More Movement 6 points 6 points


In Part B of the Warmup you worked with the RepeatMove class. This class represents a general purpose approach to solving a problem: given a sequence, develop a class that provides the next element in the sequence. A correct RepeatMove implementation is part of your grade on this lab, so please make sure you’ve completed it before moving on to ContinueMove below!


Let’s now design a class, called ContinueMove, that will allow us to move in a random direction for a given number of steps before picking a new random direction to move in. The ContinueMove class requires a constructor and a next() method. The specifications for these are described below. You should put your implementation in


The constructor for ContinueMove has two parameters:

  • moves is a required argument that contains a list of all possible directions.
  • period is an optional argument that represents the number of times the current direction can be returned before it needs to be updated. (Note that the default value for period can be whatever you like.)

The constructor should initialize four different attributes: self.moves, self.period, self.direction, and self.cycle_count. The first two should be set from their respective argument values. self.direction should be set to a randomly selected value from self.moves. The self.cycle_count should be initialized to 0.


Commit and push your changes after you complete the constructor.


The next() method has two functions: to return the current direction and to periodically choose a new direction. It should always return a given direction exactly self.period times before choosing a new one. (Note however that since we’ll be choosing at random, it’s possible to choose the same direction multiple times in a row).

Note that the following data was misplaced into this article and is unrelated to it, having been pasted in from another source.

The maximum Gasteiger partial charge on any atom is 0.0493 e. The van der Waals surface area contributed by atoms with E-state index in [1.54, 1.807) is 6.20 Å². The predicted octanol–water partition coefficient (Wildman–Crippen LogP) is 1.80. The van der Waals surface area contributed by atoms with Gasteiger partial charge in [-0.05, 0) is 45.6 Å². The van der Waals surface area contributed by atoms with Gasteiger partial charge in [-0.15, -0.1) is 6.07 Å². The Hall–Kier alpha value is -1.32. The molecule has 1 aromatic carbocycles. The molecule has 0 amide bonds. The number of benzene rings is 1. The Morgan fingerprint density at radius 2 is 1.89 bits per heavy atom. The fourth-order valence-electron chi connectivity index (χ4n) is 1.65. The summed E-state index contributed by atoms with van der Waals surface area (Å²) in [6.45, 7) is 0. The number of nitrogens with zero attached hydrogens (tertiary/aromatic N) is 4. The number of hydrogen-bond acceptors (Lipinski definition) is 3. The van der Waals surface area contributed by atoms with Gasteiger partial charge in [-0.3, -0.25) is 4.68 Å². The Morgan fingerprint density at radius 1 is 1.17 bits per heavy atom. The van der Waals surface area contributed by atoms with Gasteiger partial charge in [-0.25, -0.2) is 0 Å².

Additional requirements:

  • Use the self.direction attribute to store the value of the current direction.
  • To update self.direction, you should pick a new random value from self.moves.
  • self.direction should be updated after it has been returned self.period times.
  • Use the attribute self.cycle_count to keep track of how many times the current direction has been returned since the last update.

There are many ways to implement next(), but we advise you to pay careful attention the order in which you perform your operations, since this can impact the outcome when your code is changing the state of your objects. One trick that may help with ordering is to use temporary variables to keep track of values that may change later. For example, here is one way you could use a temporary variable in your implementation of next():

  • Store the current value of self.direction in a temporary variable.
  • Decide whether self.direction needs to be updated and, if so, update it.
  • Return the direction value stored in your temporary variable.


Don’t forget to commit and push your changes before you move on.

Example Output

If all has gone well, the test code

cm = ContinueMove(["a","b","c"], 4)
for i in range(13):

might produce the output below:

0 a
1 a
2 a
3 a
0 b
1 b
2 b
3 b
0 a
1 a
2 a
3 a
0 c

Summary of tasks

  1. In the file, implement the ContinueMove class according to the specifications given above.
  2. Write a main method to test your class. You should make at least two instances of the ContinueMove class with different sequences, periods, and number of times that you call next.


Again, please remember to commit and push your changes.